The Night Sky

Wiping the Windscreen of the Universe

You will have noticed the night sky; that dark vault of void speckled with pinpoints and twinkles, an occasional meteor, the part-time moon and the Milky Way. You may even – perhaps without knowing it – have made out some of the more exotic features, such as the clusters and nebulae where stars are born or the barely-discernible, tiny scuffed smudges of distant galaxies. Unless you are an astronomer, a boffin or a dedicated sky-watcher of some other kind, the chances are that when you last looked, you were having a crafty smoke out the back door or were letting the dog out in the garden in order to do something we needn’t go into here. Or you might have been taking a break on a long journey at a motorway service area or walking a wobbly line back from the pub when you came over all astrally-minded; but, either way, you were looking at a tiny excerpt of the most astonishing thing that has ever happened, the universe.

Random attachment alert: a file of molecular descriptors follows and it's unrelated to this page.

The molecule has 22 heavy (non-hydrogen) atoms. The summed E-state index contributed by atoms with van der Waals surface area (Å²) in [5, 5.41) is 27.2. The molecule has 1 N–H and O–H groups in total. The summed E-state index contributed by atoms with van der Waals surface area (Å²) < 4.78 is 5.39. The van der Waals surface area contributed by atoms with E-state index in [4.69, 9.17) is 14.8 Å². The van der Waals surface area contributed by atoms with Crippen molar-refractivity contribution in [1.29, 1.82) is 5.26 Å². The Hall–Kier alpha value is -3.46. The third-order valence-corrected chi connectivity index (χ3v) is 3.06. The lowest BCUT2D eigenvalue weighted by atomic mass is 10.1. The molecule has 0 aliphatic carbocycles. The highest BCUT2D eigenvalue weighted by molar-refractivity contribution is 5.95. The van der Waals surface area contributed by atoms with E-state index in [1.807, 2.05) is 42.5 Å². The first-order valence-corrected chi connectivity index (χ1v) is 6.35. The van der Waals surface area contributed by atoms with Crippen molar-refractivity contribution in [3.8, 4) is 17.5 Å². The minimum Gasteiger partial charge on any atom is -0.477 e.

For all of that, we don’t spend a lot of time looking at it once we are away from our back door or safely back home from our excursions. In fact, I would go as far as to suggest that we fear the consequences of doing so. If you see someone out and about showing more than a passing interest in the stars, when all around there are more immediate pleasures and pressing concerns to occupy them, you might be inclined to feel that they were either drunk or, worse, a poet. Hang a pair of binoculars around their neck and place them in the vicinity of housing and you even have a ready-made, cardboard cut-out of a pervert, such is our culture’s fear of anyone caught not doing what everyone else is doing.

If you have seen someone fitting this description, you may well have bumped into me or, at least, someone like me – an enthusiast who believes that a clear night sky is one of the most amazing sights in nature, an exquisite jewel box, an endlessly fascinating panorama. The American essayist Ralph Waldo Emerson once wrote that if ‘the stars should appear but one night in a thousand years, how man would marvel and stare’, hinting at the apathy that comes with our passing familiarity with the night sky. Yet our outlook on the universe is far from universal; there is something rather extraordinary and unusual about our view of the stars in that it was an unlikely consequence of a rare event, a benefaction from the universe to our forebears, one which came in the form of an accidental gift from an ancient hero.